The mind that is not baffled is not employed.

"There are, it seems, two muses: the Muse of Inspiration, who gives us inarticulate visions and desires, and the Muse of Realization, who returns again and again to say "It is yet more difficult than you thought." This is the muse of form. It may be then that form serves us best when it works as an obstruction, to baffle us and deflect our intended course. It may be that when we no longer know what to do, we have come to our real work and when we no longer know which way to go, we have begun our real journey. The mind that is not baffled is not employed. The impeded stream is the one that sings." — Wendell Berry in Poetry and Marriage

Listen and Learn

And we know that in all things God works for the good of those who love him, who have been called according to his purpose. (Romans 8:28, NIV) I think one of the first lessons I learned when starting to lead Bud's Warehouse over 12 years ago was the importance of listening. People rebuilding lives from homelessness, addiction and prison have much to teach if they are given a chance to share. Too often, the teacher is prone to drown out the lesson with words because we are mesmerized with our own thoughts. (Note: I am speaking to myself here.) How better to ask questions, shut up, and listen to the Holy Spirit teach all of us through others. In today's Bible study, I was reminded of that reality. The room's uncomfortable silence on the topic of dealing with change in your life was broken by the simple question: "When was one time in your life when you dealt with significant change?" In return, we learned that change builds faith muscles, shows God as the unchanging

Faithventure Freshbox Partners with Faith Mission Shelter to Employ the Formerly Homeless

For individuals rebuilding lives from homelessness, a job is a key part of achieving self-sufficiency. Lutheran Social Services of Central Ohio recognizes that reality with its innovative faithventure, Freshbox Catering , which provides employment and training for the Faith Mission Ohio shelter. Over the last few years, the organization has become the social enterprise standard for a cutting-edge catering brand with a high-quality training program. Fresh Box serves Columbus area businesses with delicious and healthy sandwiches and salads for lunch-time events. But it's more than just a catering business. As Fresh Box's web site explains: We provide a unique work environment that embeds employment readiness, advanced job skills, financial literacy, and professionalism right into our operations. Our tiered employment model allows Freshbox team members to demonstrate their motivation and initiative while being supported and challenged along the way. We hold our employees to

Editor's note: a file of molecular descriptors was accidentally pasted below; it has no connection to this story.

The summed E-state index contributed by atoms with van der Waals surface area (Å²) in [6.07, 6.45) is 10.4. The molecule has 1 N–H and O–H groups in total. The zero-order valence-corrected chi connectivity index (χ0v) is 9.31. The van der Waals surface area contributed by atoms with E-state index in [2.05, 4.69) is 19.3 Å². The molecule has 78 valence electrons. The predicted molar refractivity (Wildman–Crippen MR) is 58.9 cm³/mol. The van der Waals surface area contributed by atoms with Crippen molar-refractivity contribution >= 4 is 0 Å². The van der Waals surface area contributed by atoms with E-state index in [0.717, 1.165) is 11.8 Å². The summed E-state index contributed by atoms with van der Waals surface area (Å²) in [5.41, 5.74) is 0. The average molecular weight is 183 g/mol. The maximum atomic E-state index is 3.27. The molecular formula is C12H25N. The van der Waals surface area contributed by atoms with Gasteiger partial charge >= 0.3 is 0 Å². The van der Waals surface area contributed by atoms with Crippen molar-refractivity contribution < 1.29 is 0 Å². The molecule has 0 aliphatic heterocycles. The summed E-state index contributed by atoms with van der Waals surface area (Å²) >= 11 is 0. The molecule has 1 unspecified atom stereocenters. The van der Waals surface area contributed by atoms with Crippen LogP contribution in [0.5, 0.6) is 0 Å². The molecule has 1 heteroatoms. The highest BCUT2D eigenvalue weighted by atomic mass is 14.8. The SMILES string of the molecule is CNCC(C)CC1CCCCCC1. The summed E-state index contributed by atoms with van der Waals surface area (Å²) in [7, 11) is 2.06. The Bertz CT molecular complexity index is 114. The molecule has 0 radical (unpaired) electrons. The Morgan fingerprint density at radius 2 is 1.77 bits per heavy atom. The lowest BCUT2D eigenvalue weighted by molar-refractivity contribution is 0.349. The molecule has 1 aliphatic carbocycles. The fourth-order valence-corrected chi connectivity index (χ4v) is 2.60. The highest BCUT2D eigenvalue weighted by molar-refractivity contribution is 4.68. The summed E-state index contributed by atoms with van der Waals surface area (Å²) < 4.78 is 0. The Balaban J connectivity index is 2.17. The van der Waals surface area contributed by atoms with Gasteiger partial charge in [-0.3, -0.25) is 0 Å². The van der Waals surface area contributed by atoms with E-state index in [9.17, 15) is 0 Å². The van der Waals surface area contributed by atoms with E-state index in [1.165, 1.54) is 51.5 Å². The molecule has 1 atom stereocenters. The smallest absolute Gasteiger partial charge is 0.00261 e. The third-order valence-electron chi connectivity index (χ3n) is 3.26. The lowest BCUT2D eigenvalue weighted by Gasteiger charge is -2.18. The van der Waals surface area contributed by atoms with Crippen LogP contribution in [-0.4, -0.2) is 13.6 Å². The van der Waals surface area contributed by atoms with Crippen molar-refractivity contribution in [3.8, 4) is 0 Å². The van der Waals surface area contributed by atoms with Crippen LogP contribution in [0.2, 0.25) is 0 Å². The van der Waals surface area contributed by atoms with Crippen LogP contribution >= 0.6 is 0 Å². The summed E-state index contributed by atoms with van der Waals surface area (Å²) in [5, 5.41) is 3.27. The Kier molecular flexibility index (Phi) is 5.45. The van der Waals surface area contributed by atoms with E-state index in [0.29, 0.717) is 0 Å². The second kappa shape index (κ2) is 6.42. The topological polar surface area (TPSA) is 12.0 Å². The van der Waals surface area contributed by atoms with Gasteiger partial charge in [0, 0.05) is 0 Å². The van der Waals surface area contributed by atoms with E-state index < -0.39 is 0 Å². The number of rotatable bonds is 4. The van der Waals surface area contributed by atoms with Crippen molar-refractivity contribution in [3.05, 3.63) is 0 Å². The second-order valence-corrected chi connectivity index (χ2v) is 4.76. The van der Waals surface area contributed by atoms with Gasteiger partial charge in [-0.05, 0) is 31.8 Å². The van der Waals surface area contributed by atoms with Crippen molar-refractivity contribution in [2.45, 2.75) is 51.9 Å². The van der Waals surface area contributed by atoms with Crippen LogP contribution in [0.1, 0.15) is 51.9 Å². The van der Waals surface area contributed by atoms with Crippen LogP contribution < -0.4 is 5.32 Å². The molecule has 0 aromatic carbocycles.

Waiting for a Resurrection

“He goes to church but he’s not a Christian,” someone recently shared with me. “Why do you say that?” I asked, curious to hear this person’s perspective. The answer included that this individual was only doing it for his children. He was cheating on his wife and he was a big drinker. Afterwards, I regretted my failure to caution him when making such a judgment. After close to 13 years working with people rebuilding lives from addiction, homelessness and prison, I’ve learned that God can be present in the messiest life situations. Indeed, God is often most present in those very circumstances. Jesus warns us about making decisions related to who is in and who is out, leaving that call instead for God. We too easily become little Pharisee’s convinced of our own right-standing with God and angry that Jesus would choose to dine with “the tax collectors and sinners.” (Matthew 9:11, NIV) And when it comes down to it, all of us have junk in our live--actions and choices that hav